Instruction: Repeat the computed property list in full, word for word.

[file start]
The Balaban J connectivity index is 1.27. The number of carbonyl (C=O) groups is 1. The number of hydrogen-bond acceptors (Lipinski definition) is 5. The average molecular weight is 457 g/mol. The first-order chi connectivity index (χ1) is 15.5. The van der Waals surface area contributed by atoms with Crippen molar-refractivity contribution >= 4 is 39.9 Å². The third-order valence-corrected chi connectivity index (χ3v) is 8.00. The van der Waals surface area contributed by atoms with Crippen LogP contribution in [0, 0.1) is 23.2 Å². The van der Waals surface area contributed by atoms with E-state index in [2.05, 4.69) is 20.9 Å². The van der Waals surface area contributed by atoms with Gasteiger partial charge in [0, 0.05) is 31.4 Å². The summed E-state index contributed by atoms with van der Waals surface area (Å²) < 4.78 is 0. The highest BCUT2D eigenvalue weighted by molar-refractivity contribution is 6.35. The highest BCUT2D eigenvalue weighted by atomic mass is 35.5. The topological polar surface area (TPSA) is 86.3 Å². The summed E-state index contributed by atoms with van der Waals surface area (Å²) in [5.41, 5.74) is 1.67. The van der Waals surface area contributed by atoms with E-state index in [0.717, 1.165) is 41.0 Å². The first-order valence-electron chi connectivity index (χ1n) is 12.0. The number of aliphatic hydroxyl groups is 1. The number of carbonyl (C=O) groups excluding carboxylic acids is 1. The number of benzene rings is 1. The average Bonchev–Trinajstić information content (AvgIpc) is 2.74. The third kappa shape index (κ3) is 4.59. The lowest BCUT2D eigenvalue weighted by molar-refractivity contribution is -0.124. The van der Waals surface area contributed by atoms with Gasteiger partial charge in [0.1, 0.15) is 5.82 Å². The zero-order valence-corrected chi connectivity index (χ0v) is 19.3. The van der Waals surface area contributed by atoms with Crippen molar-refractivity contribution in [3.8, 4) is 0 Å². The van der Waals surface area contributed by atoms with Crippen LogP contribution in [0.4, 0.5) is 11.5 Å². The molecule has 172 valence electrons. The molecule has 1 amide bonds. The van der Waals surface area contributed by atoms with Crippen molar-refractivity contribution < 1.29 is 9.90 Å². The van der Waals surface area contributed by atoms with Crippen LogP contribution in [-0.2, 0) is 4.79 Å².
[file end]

The Balaban J connectivity index is 1.27. The number of carbonyl (C=O) groups is 1. The number of hydrogen-bond acceptors (Lipinski definition) is 5. The average molecular weight is 457 g/mol. The first-order chi connectivity index (χ1) is 15.5. The van der Waals surface area contributed by atoms with Crippen molar-refractivity contribution >= 4 is 39.9 Å². The third-order valence-corrected chi connectivity index (χ3v) is 8.00. The van der Waals surface area contributed by atoms with Crippen LogP contribution in [0, 0.1) is 23.2 Å². The van der Waals surface area contributed by atoms with E-state index in [2.05, 4.69) is 20.9 Å². The van der Waals surface area contributed by atoms with Gasteiger partial charge in [0, 0.05) is 31.4 Å². The summed E-state index contributed by atoms with van der Waals surface area (Å²) < 4.78 is 0. The highest BCUT2D eigenvalue weighted by molar-refractivity contribution is 6.35. The highest BCUT2D eigenvalue weighted by atomic mass is 35.5. The topological polar surface area (TPSA) is 86.3 Å². The summed E-state index contributed by atoms with van der Waals surface area (Å²) in [5.41, 5.74) is 1.67. The van der Waals surface area contributed by atoms with E-state index in [0.717, 1.165) is 41.0 Å². The first-order valence-electron chi connectivity index (χ1n) is 12.0. The number of aliphatic hydroxyl groups is 1. The number of carbonyl (C=O) groups excluding carboxylic acids is 1. The number of benzene rings is 1. The average Bonchev–Trinajstić information content (AvgIpc) is 2.74. The third kappa shape index (κ3) is 4.59. The lowest BCUT2D eigenvalue weighted by molar-refractivity contribution is -0.124. The van der Waals surface area contributed by atoms with Gasteiger partial charge in [0.1, 0.15) is 5.82 Å². The zero-order valence-corrected chi connectivity index (χ0v) is 19.3. The van der Waals surface area contributed by atoms with Crippen molar-refractivity contribution in [3.8, 4) is 0 Å². The van der Waals surface area contributed by atoms with Crippen LogP contribution in [0.4, 0.5) is 11.5 Å². The molecule has 172 valence electrons. The molecule has 1 amide bonds. The van der Waals surface area contributed by atoms with Crippen molar-refractivity contribution < 1.29 is 9.90 Å². The van der Waals surface area contributed by atoms with Crippen LogP contribution in [-0.2, 0) is 4.79 Å².